As a city well immersed in history and antiquities, it’s often hard to turn a corner without finding a relic, Gothic structure, or supremely popular tourist attraction in front of you. Right off the bat, London strikes you as an immensely cosmopolitan city teeming with innovation, creativity and the hustle and bustle of life.
Each of London’s boroughs and cities gives off a distinctive vibe– Westminster tells tales of a political system as old as time while Camden teeters between the offbeat and the downright weird. Intrinsically British institutions occupy the same space as pubs with locals spilling out into the street, a well-deserved pint in hand.
Central London is where the art aficionados and creative milieu gather for a day of museum-hopping while a venture out to Kew Gardens or Kensington Palace delivers panoramic views of Royal holdings in all their glory.
When it comes to adventure and nightlife, London spoils you rotten. There’s something for everyone, for tastes as idiosyncratic as they come.
In an attempt to boil all of London’s attractions down into one single list, here are the top 5 spots to hang out in The Big Smoke:
To get a head start on the ‘tradition of fun’ while in London, head to Soho and indulge in its eclectic mix of upscale cafes, classic theatres, Chinese restaurants and archival streets. The face of Soho is what you make it to be– an upscale district, a retail therapy hotspot, a bohemian throwback, a gourmand’s Disneyland.
Soho was also the old haunt of genius inventors, writers and scientists– it was in this very district that painter-poet William Blake saw God’s face, Henry Cavendish classified hydrogen in 1766 and Karl Marx wrote Das Capital while residing there in the 1850s.
The district also played its part in history as a red-lights area, but the once teeming dens have mostly now been converted into landmarks and tribute buildings. If it ever starts chucking it down, as it tends to do in rainy London, catch live screenings of blockbusters, classics or offbeat plays in Curzon or Picturehouse Central.
To see off the night into the early hours of the morning, head to El Camion for a tequila dose or pull an all-nighter movie marathon at Prince Charles Cinema just south of Soho.
Camden will attract you for its kooky atmosphere and keep you by way of its bargain-counter bars and coffee shops. Right from the get-go, it’s a veritable assault on the senses– delicious smells from curbsides eateries, freshly roasted coffee and, if you sniff hard enough, the fragrance of incense sticks. If you have a long day to spend, consider doing so in Camden; you could stop by Camden market for a bout of shopping at independent stalls or kitschy boutiques, be spoilt for choice at the open-air food arena and lounge by the canal with a pint in hand as the sun sets.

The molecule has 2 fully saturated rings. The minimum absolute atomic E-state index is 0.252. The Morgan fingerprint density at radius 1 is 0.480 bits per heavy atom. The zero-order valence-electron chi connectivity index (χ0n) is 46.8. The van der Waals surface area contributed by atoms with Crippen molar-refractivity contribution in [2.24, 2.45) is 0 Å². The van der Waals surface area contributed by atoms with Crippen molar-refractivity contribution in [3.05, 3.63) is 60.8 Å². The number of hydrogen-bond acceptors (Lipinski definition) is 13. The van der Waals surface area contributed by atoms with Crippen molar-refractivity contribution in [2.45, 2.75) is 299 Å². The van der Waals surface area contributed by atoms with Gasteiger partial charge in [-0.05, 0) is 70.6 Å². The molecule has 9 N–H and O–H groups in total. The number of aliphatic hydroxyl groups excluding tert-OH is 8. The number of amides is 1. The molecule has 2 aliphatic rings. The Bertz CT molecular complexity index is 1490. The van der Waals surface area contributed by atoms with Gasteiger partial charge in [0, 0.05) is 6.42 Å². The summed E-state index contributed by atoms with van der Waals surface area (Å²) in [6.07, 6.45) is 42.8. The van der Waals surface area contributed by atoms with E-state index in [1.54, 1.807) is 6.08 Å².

If you’re lucky, you may spot bands that have been on the chart downing a drink at the local pub or busking outside the nearby tube station after performing at live music venues such as the Roundhouse, Koko or the Underworld.
Some may say the last of Shoreditch’s heydays have passed; others beg to differ. The little corner of East London still continues to command footfall courtesy the weird and the wonderful of the city. The triangle formed by Great Eastern Street, Old Street and Shoreditch High Street is where you should head to pop in and out of battered pubs and stock up on kitschy wares at independent shops.
A good chunk of the area retains its grungy, grainy facade that’s speckled with graffiti and grime of years. But that doesn’t take away from the appeal– if anything, it escalates it. When in Shoreditch, consider stopping by Rich Mix for a good ol’ dose of creativity and head to the ever-popular Columbia Road Flower Market to make like the locals and pick up your daily quota of flowers.
There’s always a street food pop-up or ten decorating the area, so that’s where you should head for an evening snack before taking to the clubs or bars nearby for the night.
The plumb opposite of Camden and Shoreditch in terms of get-up and offerings, South Kensington is wildly popular among the masses– mainly among the ones looking to get cultured at one of the many museums in the area.
Exhibition Road is the main thoroughfare that runs between Albert Memorial and Hyde Park, so take a stroll down that road for smashing pictures. The Natural History Museum, Science Museum and the V&A all dot this elegant area of London. The atmosphere of learning and knowledge is influenced by the nearby Royal College of Art, Imperial College, Royal College of Music and numerous other educational institutions in the vicinity.
The Royal Albert Hall is the place to be for concerts and architecture galore; conversely, you could choose to spend the day pub-hopping through the many long-standing establishments in the area.
Hackney today is the most livable borough in London, but once used to be an industrial hub. It’s an inter-connected borough populated by young creatives who fuel the nightlife and lifestyle of the area. Many of its industrial remnants have been fully reclaimed by cosmopolitan cafes, edgy art galleries and tons of bars and stores.
Home to local festivals and events, a prevailing sense of community permeates the air in Hackney– one that travelers are welcome to get in on. Join the crowds on a glorious summer day at the London Fields and the nearby open-air swimming pool, or mosey over to Broadway Market, a Victorian Street with shops open 24/7, all 365 days of the year.
Swing by the much-loved Hackney Empire, a Grade II-listed theatre institution that’s been graced by the likes of Charlie Chaplin and Marie Llyod in olden days.
When in London, do as the Londoners do and steer clear of the major tourist spots– you’ll be rewarded with a stunning glimpse into the creative, historical and gripping underbelly of The Big Smoke as we know it.